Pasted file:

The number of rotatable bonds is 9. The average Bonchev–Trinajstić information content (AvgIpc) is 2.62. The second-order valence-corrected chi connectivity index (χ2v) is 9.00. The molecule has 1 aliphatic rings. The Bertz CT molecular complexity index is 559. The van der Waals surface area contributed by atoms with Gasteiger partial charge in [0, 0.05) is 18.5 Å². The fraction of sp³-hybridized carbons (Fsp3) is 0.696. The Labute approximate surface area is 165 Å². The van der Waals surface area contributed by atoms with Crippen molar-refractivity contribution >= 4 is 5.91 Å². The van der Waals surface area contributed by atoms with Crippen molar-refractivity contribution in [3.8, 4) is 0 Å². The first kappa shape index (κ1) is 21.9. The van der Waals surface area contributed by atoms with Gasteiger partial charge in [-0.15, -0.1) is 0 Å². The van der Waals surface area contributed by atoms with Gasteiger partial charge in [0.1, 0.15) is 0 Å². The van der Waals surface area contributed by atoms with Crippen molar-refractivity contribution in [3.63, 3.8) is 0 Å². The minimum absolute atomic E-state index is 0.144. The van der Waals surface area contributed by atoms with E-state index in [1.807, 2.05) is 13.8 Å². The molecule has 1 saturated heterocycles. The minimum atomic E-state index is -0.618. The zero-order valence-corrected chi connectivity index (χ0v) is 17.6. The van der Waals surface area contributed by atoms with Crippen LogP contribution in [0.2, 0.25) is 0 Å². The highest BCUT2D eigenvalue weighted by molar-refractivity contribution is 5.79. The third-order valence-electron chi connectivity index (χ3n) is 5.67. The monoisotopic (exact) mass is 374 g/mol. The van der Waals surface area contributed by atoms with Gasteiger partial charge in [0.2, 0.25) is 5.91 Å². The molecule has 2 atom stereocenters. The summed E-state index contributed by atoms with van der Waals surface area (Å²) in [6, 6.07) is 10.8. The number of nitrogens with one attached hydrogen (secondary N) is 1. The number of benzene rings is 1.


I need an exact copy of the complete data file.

The number of rotatable bonds is 9. The average Bonchev–Trinajstić information content (AvgIpc) is 2.62. The second-order valence-corrected chi connectivity index (χ2v) is 9.00. The molecule has 1 aliphatic rings. The Bertz CT molecular complexity index is 559. The van der Waals surface area contributed by atoms with Gasteiger partial charge in [0, 0.05) is 18.5 Å². The fraction of sp³-hybridized carbons (Fsp3) is 0.696. The Labute approximate surface area is 165 Å². The van der Waals surface area contributed by atoms with Crippen molar-refractivity contribution >= 4 is 5.91 Å². The van der Waals surface area contributed by atoms with Crippen molar-refractivity contribution in [3.8, 4) is 0 Å². The first kappa shape index (κ1) is 21.9. The van der Waals surface area contributed by atoms with Gasteiger partial charge in [-0.15, -0.1) is 0 Å². The van der Waals surface area contributed by atoms with Gasteiger partial charge in [0.1, 0.15) is 0 Å². The van der Waals surface area contributed by atoms with Crippen molar-refractivity contribution in [3.63, 3.8) is 0 Å². The minimum absolute atomic E-state index is 0.144. The van der Waals surface area contributed by atoms with E-state index in [1.807, 2.05) is 13.8 Å². The molecule has 1 saturated heterocycles. The minimum atomic E-state index is -0.618. The zero-order valence-corrected chi connectivity index (χ0v) is 17.6. The van der Waals surface area contributed by atoms with Crippen LogP contribution in [0.2, 0.25) is 0 Å². The highest BCUT2D eigenvalue weighted by molar-refractivity contribution is 5.79. The third-order valence-electron chi connectivity index (χ3n) is 5.67. The monoisotopic (exact) mass is 374 g/mol. The van der Waals surface area contributed by atoms with Gasteiger partial charge in [0.2, 0.25) is 5.91 Å². The molecule has 2 atom stereocenters. The summed E-state index contributed by atoms with van der Waals surface area (Å²) in [6, 6.07) is 10.8. The number of nitrogens with one attached hydrogen (secondary N) is 1. The number of benzene rings is 1.